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I sweep the sun off rooftops: Stories ePub download

by Ḥanān Shaykh

  • Author: Ḥanān Shaykh
  • ISBN: 1863736875
  • ISBN13: 978-1863736879
  • ePub: 1573 kb | FB2: 1819 kb
  • Language: English
  • Category: Short Stories & Anthologies
  • Publisher: Allen & Unwin; First Thus edition (1994)
  • Pages: 233
  • Rating: 4.8/5
  • Votes: 160
  • Format: docx mbr lit lrf
I sweep the sun off rooftops: Stories ePub download

Hanan al-Shaykh was born & raised in Lebanon. She is the author of three novels - "Women of Sand & Myrrh", "The Story of Zahra" & "Beirut Blues" - as well as a collection of short stories, "I Sweep the Sun off Rooftops". She currently lives in London with her husband & two children.

Hanan al-Shaykh was born & raised in Lebanon. Библиографические данные.

Place de la Catastrophe. I Don’t Want to Grow Up. I Sweep the Sun off Rooftops. The White Peacock of Holland Park.

Lebanese writer Hanan Al-Shaykh at Helsinki Book Fair 2003. I Sweep the Sun Off Rooftops (Trans. Specific examples include The Story of Zahra which includes abortion, divorce, sanity, illegitimacy and sexual promiscuity, and Women of Sand and Myrrh which contains scenes of a lesbian relationship between two of the main protagonists.

Hanan al-Shaykh, an award-winning journalist, novelist, and playwright, is the author of the short story collection I Sweep the Sun off Rooftops; the novels One Thousand and One Nights, The Story of Zahra, Women of Sand and Myrrh, Beirut Blues, and Only in London; and a memoir about.

Hanan al-Shaykh, an award-winning journalist, novelist, and playwright, is the author of the short story collection I Sweep the Sun off Rooftops; the novels One Thousand and One Nights, The Story of Zahra, Women of Sand and Myrrh, Beirut Blues, and Only in London; and a memoir about her mother, The Locust and the Bird.

At once clever and evocative, I Sweep the Sun Off Rooftops is a collection of great insight, wit and poignancy, placing Hanan al-Shaykh among the . I loved this book, about woman in the Middles East in present day, trying to keep their traditions alive while entering into a new world

At once clever and evocative, I Sweep the Sun Off Rooftops is a collection of great insight, wit and poignancy, placing Hanan al-Shaykh among the foremost cosmopolitan writers of our time. I loved this book, about woman in the Middles East in present day, trying to keep their traditions alive while entering into a new world. Loved the visuals and the writing, learning about their.

Hanan al-Shaykh, an award-winning journalist, novelist, and playwright, is the author of the short-story collections I Sweep the Sun Off Rooftops and One Thousand and One Nights; the novels The Story of Zahra, Women of Sand and Myrrh, Beirut Blues. ore about Hanan al-Shaykh.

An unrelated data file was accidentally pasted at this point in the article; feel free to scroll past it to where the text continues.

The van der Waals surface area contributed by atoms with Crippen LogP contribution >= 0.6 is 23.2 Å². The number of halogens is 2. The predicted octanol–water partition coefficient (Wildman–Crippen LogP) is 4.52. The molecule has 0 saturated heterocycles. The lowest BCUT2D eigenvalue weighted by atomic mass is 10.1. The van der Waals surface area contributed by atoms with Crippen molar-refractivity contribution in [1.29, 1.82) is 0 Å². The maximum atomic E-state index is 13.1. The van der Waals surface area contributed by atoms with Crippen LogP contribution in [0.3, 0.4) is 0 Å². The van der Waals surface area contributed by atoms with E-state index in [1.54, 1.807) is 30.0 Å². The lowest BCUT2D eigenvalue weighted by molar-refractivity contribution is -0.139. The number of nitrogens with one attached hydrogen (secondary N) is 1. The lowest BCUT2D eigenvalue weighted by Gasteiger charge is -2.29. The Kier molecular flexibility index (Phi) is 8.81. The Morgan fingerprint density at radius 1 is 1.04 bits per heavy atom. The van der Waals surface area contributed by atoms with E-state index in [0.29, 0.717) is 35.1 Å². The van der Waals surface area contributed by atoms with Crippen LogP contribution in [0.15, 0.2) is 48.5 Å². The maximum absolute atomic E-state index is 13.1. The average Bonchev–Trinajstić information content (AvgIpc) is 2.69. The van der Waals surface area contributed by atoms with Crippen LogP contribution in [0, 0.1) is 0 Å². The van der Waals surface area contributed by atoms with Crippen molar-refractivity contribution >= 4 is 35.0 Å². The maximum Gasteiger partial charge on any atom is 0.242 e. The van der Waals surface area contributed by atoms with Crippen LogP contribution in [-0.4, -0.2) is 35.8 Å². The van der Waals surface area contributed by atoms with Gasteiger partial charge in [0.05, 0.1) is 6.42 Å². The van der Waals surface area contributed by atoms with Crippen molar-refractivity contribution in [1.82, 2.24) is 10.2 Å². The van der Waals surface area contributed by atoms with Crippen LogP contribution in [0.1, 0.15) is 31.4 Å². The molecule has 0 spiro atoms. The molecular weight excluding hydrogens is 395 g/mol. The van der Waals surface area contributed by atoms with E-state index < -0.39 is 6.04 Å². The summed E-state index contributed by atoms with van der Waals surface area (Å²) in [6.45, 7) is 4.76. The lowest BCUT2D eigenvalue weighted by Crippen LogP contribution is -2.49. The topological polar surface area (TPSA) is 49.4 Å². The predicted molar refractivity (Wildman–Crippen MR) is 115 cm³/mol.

I Sweep the Sun Off Rooftops. In these seventeen short stories-eleven of which are appearing in English for the first time-al-Shaykh expands her horizons beyond the boundaries of Lebanon, taking us throughout the Middle East, to Africa, and finally to London

I Sweep the Sun Off Rooftops. In these seventeen short stories-eleven of which are appearing in English for the first time-al-Shaykh expands her horizons beyond the boundaries of Lebanon, taking us throughout the Middle East, to Africa, and finally to London. Stylistically diverse, her stories are often about the shifting and ambiguous power relationships between different cultures-as well as between men and women. Often compared to both Margaret Atwood and Margaret Drabble, Hanan al-Shaykh is "a gifted and courageous writer" (Middle Eastern International).

I had always hated her nose. The day before I had banged the door in her face and emptied the rubbish bin on her from the balcony as she went to get in the car and drive away. I scattered frangipani. blossoms over her and sang to her and put a garland of jasmine around her neck, pulling her toward me and kissing her face and hands and her silk scarf. I took the scarf off her and spread it out on the floor and asked her why we did not hire one of the horse-drawn carriages printed on it.

Start by marking I Sweep The Sun Off Rooftops: Stories as Want to Read . I had high hopes for this book of short stories based in Lebanon and started reading with some of those hopes fulfilled.

Start by marking I Sweep The Sun Off Rooftops: Stories as Want to Read: Want to Read savin. ant to Read. Gradually I found a certain sameness creeping in, primarily of writing style and tone, negativity toward most "others" in whichever protagonists' life and constant wistfulness, dreaminess. Perhaps this comes of living in a war zone.